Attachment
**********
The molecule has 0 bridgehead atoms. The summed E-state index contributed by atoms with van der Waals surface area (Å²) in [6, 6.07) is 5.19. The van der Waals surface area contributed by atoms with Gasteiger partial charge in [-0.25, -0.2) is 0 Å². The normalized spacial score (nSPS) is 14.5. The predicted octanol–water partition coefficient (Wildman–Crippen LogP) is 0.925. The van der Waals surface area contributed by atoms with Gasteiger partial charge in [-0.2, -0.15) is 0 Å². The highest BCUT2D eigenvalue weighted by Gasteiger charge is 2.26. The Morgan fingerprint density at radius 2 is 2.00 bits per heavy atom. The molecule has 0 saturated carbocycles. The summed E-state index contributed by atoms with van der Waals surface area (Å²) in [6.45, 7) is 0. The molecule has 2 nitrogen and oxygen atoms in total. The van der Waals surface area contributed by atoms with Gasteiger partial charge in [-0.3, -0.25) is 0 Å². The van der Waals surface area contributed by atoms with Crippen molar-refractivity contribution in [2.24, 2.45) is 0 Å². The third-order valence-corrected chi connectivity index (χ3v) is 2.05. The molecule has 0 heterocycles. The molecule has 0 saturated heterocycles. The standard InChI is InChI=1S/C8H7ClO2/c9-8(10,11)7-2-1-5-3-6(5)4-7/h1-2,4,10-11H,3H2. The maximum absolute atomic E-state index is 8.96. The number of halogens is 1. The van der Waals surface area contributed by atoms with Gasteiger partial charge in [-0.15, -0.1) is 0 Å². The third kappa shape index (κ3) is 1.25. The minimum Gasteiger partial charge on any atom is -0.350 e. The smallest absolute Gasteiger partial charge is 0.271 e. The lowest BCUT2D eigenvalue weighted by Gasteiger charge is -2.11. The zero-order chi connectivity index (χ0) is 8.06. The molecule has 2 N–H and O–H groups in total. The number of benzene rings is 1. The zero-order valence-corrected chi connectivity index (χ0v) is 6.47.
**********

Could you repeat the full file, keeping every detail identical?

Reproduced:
The molecule has 0 bridgehead atoms. The summed E-state index contributed by atoms with van der Waals surface area (Å²) in [6, 6.07) is 5.19. The van der Waals surface area contributed by atoms with Gasteiger partial charge in [-0.25, -0.2) is 0 Å². The normalized spacial score (nSPS) is 14.5. The predicted octanol–water partition coefficient (Wildman–Crippen LogP) is 0.925. The van der Waals surface area contributed by atoms with Gasteiger partial charge in [-0.2, -0.15) is 0 Å². The highest BCUT2D eigenvalue weighted by Gasteiger charge is 2.26. The Morgan fingerprint density at radius 2 is 2.00 bits per heavy atom. The molecule has 0 saturated carbocycles. The summed E-state index contributed by atoms with van der Waals surface area (Å²) in [6.45, 7) is 0. The molecule has 2 nitrogen and oxygen atoms in total. The van der Waals surface area contributed by atoms with Gasteiger partial charge in [-0.3, -0.25) is 0 Å². The van der Waals surface area contributed by atoms with Crippen molar-refractivity contribution in [2.24, 2.45) is 0 Å². The third-order valence-corrected chi connectivity index (χ3v) is 2.05. The molecule has 0 heterocycles. The molecule has 0 saturated heterocycles. The standard InChI is InChI=1S/C8H7ClO2/c9-8(10,11)7-2-1-5-3-6(5)4-7/h1-2,4,10-11H,3H2. The maximum absolute atomic E-state index is 8.96. The number of halogens is 1. The van der Waals surface area contributed by atoms with Gasteiger partial charge in [-0.15, -0.1) is 0 Å². The third kappa shape index (κ3) is 1.25. The minimum Gasteiger partial charge on any atom is -0.350 e. The smallest absolute Gasteiger partial charge is 0.271 e. The lowest BCUT2D eigenvalue weighted by Gasteiger charge is -2.11. The zero-order chi connectivity index (χ0) is 8.06. The molecule has 2 N–H and O–H groups in total. The number of benzene rings is 1. The zero-order valence-corrected chi connectivity index (χ0v) is 6.47.